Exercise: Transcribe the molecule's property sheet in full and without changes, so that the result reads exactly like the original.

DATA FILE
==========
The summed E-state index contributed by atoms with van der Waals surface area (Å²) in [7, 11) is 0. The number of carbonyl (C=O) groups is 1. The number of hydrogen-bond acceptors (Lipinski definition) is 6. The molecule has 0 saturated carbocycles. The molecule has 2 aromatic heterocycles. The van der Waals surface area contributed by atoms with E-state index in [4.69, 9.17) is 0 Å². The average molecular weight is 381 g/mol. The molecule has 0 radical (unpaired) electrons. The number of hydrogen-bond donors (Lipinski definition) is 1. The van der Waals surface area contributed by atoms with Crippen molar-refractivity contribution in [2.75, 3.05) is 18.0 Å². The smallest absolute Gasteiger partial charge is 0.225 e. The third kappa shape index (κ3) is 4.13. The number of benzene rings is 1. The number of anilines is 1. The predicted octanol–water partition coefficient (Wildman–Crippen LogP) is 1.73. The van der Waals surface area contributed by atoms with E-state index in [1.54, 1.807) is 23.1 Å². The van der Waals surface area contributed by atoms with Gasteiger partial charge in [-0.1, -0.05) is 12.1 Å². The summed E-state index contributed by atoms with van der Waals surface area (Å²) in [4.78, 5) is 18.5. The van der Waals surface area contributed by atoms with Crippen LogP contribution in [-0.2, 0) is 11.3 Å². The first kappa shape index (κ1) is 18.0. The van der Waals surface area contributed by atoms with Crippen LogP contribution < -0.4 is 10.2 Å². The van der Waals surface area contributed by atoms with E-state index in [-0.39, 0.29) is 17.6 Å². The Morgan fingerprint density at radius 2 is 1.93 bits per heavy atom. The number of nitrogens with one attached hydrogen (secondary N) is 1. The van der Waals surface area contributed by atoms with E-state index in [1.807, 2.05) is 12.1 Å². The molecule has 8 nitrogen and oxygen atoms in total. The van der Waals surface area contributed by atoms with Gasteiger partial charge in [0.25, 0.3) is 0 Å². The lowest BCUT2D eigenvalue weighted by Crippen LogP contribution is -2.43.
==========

The summed E-state index contributed by atoms with van der Waals surface area (Å²) in [7, 11) is 0. The number of carbonyl (C=O) groups is 1. The number of hydrogen-bond acceptors (Lipinski definition) is 6. The molecule has 0 saturated carbocycles. The molecule has 2 aromatic heterocycles. The van der Waals surface area contributed by atoms with E-state index in [4.69, 9.17) is 0 Å². The average molecular weight is 381 g/mol. The molecule has 0 radical (unpaired) electrons. The number of hydrogen-bond donors (Lipinski definition) is 1. The van der Waals surface area contributed by atoms with Crippen molar-refractivity contribution in [2.75, 3.05) is 18.0 Å². The smallest absolute Gasteiger partial charge is 0.225 e. The third kappa shape index (κ3) is 4.13. The number of benzene rings is 1. The number of anilines is 1. The predicted octanol–water partition coefficient (Wildman–Crippen LogP) is 1.73. The van der Waals surface area contributed by atoms with E-state index in [1.54, 1.807) is 23.1 Å². The van der Waals surface area contributed by atoms with Gasteiger partial charge in [-0.1, -0.05) is 12.1 Å². The summed E-state index contributed by atoms with van der Waals surface area (Å²) in [4.78, 5) is 18.5. The van der Waals surface area contributed by atoms with Crippen LogP contribution in [-0.2, 0) is 11.3 Å². The first kappa shape index (κ1) is 18.0. The van der Waals surface area contributed by atoms with Crippen LogP contribution < -0.4 is 10.2 Å². The van der Waals surface area contributed by atoms with E-state index in [-0.39, 0.29) is 17.6 Å². The Morgan fingerprint density at radius 2 is 1.93 bits per heavy atom. The number of nitrogens with one attached hydrogen (secondary N) is 1. The van der Waals surface area contributed by atoms with E-state index in [1.807, 2.05) is 12.1 Å². The molecule has 8 nitrogen and oxygen atoms in total. The van der Waals surface area contributed by atoms with Gasteiger partial charge in [0.25, 0.3) is 0 Å². The lowest BCUT2D eigenvalue weighted by Crippen LogP contribution is -2.43.